The chorus of "I wants" has begun.
And it's publicly known that I'm a mean mom. That is, what you want is probably not what you'll get.
You'll get something made of wood. Something practical. Maybe a hammer. Or a rubber mallet, to be on the safe side. And extremely helpful in assembling IKEA furniture.
I might be a practical gift-giver, but I'm no dream crusher. I let you circle toy Slurpee Machines and Barbie Mansions in the Sunday ad.
I ask you what you what you like about the helium-filled remote control shark. And what you imagine you'd do with that talking fur ball toy.
And, I'll admit, sometimes I get a little sassy. Like: why do you think you need that play kitchen when you already have a perfectly good one?
Mostly, I say: put it on your list. Then, we don't have to discuss it any further.
And as long as you're looking, I suggest that you look less for things you want and more for things that you think your family and friends would want. And I try not to say anything when you propose that your Baby Cousin wants a Power Wheels Hummer.
It seems like a little bit of a parenting set-up to expect us to teach you about gratitude and thankfulness in November with Christmas taunting, bejeweled and flashing, around every corner.
I know the right answer is that it's that much more important to teach you about gratitude when Christmas is around the corner. And when Advent comes, it'll be a whole 'nother round of moral messaging, waiting for baby Jesus to get here.
There are lots of things that I've tried to do to teach you to be thankful for what you have, not only during the holiday season, but every day. Only a few have really stuck.
The first one I learned about from Bel's Ninong because he does it with his girls--but Dr. Christine Carter talks about it in her book, my parenting bible, Raising Happiness: 10 Simple Steps for More Joyful Kids and Happier Parents. That's where I got the other ideas, below, too.
Talk about kindness. Every night at dinner (okay, almost every night) I ask you what kind thing you did today and if there was a kind thing someone did for you. Usually, the answer for both is "playing nicely."
It's also a time for me to think about my day. If I was thankful enough for the kind things others did for me--if I was even aware of the kind things.
In our society, especially, where we pay for goods and services, we tend to think that we are entitled to things; that we deserve to be treated a certain way, as we order our non-fat lattes and such. Simultaneously, all civility has been thrown out the window, such that when a stranger holds a door for you or smiles, it seems the exception to the rule.
Sometimes, it's difficult for me to identify any kindness in my day.
Talk explicitly about those who have less than us. And not just in a vague, threatening I'm-going-to-give-your-toys-to-other-children way (though that does happen out of I-stepped-on-another-abandoned-toy frustration.) But, when teachable moments arise, we talk about suffering, pain, poverty, homelessness, hunger and, even, death.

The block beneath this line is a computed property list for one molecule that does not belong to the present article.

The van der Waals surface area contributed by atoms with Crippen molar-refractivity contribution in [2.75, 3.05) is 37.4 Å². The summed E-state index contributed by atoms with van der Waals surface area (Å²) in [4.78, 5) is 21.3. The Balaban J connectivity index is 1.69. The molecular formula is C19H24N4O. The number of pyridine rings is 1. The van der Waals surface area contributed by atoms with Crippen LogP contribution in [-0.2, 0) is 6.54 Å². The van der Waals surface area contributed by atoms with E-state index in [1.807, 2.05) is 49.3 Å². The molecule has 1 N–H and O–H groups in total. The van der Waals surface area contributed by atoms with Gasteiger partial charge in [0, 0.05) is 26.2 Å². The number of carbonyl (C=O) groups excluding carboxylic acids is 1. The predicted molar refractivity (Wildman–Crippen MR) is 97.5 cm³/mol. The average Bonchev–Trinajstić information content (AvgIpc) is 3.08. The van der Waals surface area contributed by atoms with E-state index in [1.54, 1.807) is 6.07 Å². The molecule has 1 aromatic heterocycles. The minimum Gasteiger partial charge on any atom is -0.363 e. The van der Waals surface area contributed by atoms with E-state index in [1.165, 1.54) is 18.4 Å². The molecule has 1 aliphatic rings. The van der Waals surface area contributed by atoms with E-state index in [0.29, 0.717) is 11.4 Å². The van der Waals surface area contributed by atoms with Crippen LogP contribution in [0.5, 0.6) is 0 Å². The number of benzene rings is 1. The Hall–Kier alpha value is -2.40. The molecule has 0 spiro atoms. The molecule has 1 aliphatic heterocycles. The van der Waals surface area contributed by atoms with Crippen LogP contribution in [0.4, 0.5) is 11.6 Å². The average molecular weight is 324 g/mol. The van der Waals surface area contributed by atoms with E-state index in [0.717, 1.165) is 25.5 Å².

We want to protect our children, to shield them, to hurry past the panhandlers and the people whose demons cry out to us on the street. As adults, it's easy to ignore these things. But, my children see them anyway.
So, we talk about them. And I don't always have the words or answers. And I rarely have a solution or any idea of what to say or do next. But, for now, the important thing is that you girls know that many folks don't have what we have and to develop your empathy, to teach you to be considerate of others (at all times), and to provide you with opportunities to feel compassion.
(blessing bags from Pinterest, something we've done before)
Flip your assumptions on their head. The other thing I've done in the past that helps to teach you gratitude is to address your ingratitude, your assumptions, the things you take for granted.
When you start acting sassy, entitled, demanding--spoiled--I try not to indulge you.
I'll give you the three-year-old occasional mis- and over-usage of absolutes, like always and never. But, when you say, "Mommy you always make dinner" or "I always get a sweet snack after dinner" or "I never have to do garbage chores because Daddy does them" or you just aren't saying please and thank you--that's exactly the moment where I don't make dinner, you don't get a sweet snack, you put the recylcing out, or you don't get what you want.
It sounds harsh, not making you dinner, but it gives you the opportunity to do something kind for me, making peanut butter sandwiches or tortilla pizzas for dinner. And you're much more appreciative the next day.
There's not much that I want, I'm not from a family that made Christmas lists or wrote to Santa. That's mostly because I wanted for nothing.
As a child (and even today), whenever I asked Lola what she wanted for her birthday or Christmas, she always replied that she wanted "happy children." I suppose she means not only a child who is joyful, who is fulfilled by what she does, but also a child who has no reason to be discontented, who appreciates, with wonder and thankfulness all that she has.
On my list this year is: happy children, kind and compassionate children, considerate and grateful children.
Doesn't seem like much, and yet it does.
To quote your Uncle Bruce's benediction that he has used over the past couple decades of his ministry:
"Go forth into the world
With compassion and justice in your heart
Give strength to the weak
Give voice to the silent
See one another
Hear one another
Care for one another
And love one another
It’s all that easy
And it’s all that hard"